Rebuilding war aviation history

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HISTORY:The Kittyhawk hangar at the Ashburton Airport today.
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As a significant piece of World War II history in the Ashburton District is being lost to the ravages of time, a group of dedicated enthusiasts is committed to saving it.

The Royal New Zealand Air Force No2 Elementary Flying Training School trained more than 1000 pilots at the Ashburton Airport and a 1942 Kittyhawk hangar is the last remaining one of nine built there to house aircraft during the war.

Over the years the weather has taken its toll on the fragile structure, and strong winds last year brought it to the ground.

Three years ago a small group of Ashburton people set up the Kittyhawk Restoration Charitable Trust to attempt to rebuild the hangar. Through raffles and donations, they have raised about $10,000.

Now they need help, and are reaching out to the community.

The rebuild, the cost of which is unknown but could be up to half a million dollars, depends on having people come on board, and getting the finances to make it happen.

BETTER DAYS: The Kittyhawk hangar before it deteriorated.

Secretary Alistair Perkins said members had spent a lot of time and effort tidying up the site.

‘‘The trust is keen for anyone with an interest in heritage buildings, local history and aviation archaeology to join them. The task ahead, while formidable, given good planning and funding is very achievable,’’ Alistair said.

He said the hangars constructed at the airport during the war saw six in the Kittyhawk design and three the large Hudson type.

‘‘In March 1955, the Air Department, through the Government Stores Board, began offering the hangars for sale. This continued until 1956 by which time only one of the smaller ones had been sold.

“Those left were dismantled and dumped or burnt. Local aviation enthusiast the late Jim Chivers’ research found concrete anchors used for the hangars were found in an old shingle pit near the airfield in 2005, and all told there were 114 anchors for small hangars and 114 from the bigger hangars,’’ Alistair said.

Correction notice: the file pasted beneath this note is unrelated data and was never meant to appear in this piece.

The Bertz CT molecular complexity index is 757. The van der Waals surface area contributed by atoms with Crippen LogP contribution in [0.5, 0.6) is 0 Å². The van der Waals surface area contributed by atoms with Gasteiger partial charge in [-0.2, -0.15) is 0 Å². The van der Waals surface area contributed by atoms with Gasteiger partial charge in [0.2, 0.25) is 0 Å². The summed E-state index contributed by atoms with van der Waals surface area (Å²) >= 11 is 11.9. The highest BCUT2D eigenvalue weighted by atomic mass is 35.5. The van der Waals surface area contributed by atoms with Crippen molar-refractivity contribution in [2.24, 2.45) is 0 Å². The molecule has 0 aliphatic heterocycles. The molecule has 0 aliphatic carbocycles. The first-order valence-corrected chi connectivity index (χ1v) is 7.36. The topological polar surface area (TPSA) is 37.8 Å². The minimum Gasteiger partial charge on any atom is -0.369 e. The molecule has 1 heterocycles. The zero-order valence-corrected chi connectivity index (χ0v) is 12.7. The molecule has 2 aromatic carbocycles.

Following the war, the hangar had various uses by businesses and neighbouring farmers. The original melthoid roof was replaced by a corrugated iron roof.

‘‘Ashburton Aviation Museum had several attempts to secure the building for restoration and great efforts were made by two members in particular, the late Ian Royds and Jim Chivers,’’ Alistair said.

The Kittyhawk hangar deteriorated over time.

‘‘Sadly these attempts, as the district council lease would not be released by the then current holder, were not successful.

“Only when the building began to deteriorate badly was the lease relinquished, and by then the aviation museum felt it was in the too hard basket and pulled away,’’ Alistair said.

President Ian Begbie said members were salvaging what they could, especially its unique wooden trusses. The hope is to use these for patterns for the future rebuild.

The wooden remnants would not be salvageable, and were only suitable for patterns.

However, the concrete floor and abutments for truss anchor points were in good order, and being able to reuse them would reduce the cost of the rebuild, Alistair said.

Anyone wanting to give time, skills or money can contact the trust through Alistair at [email protected]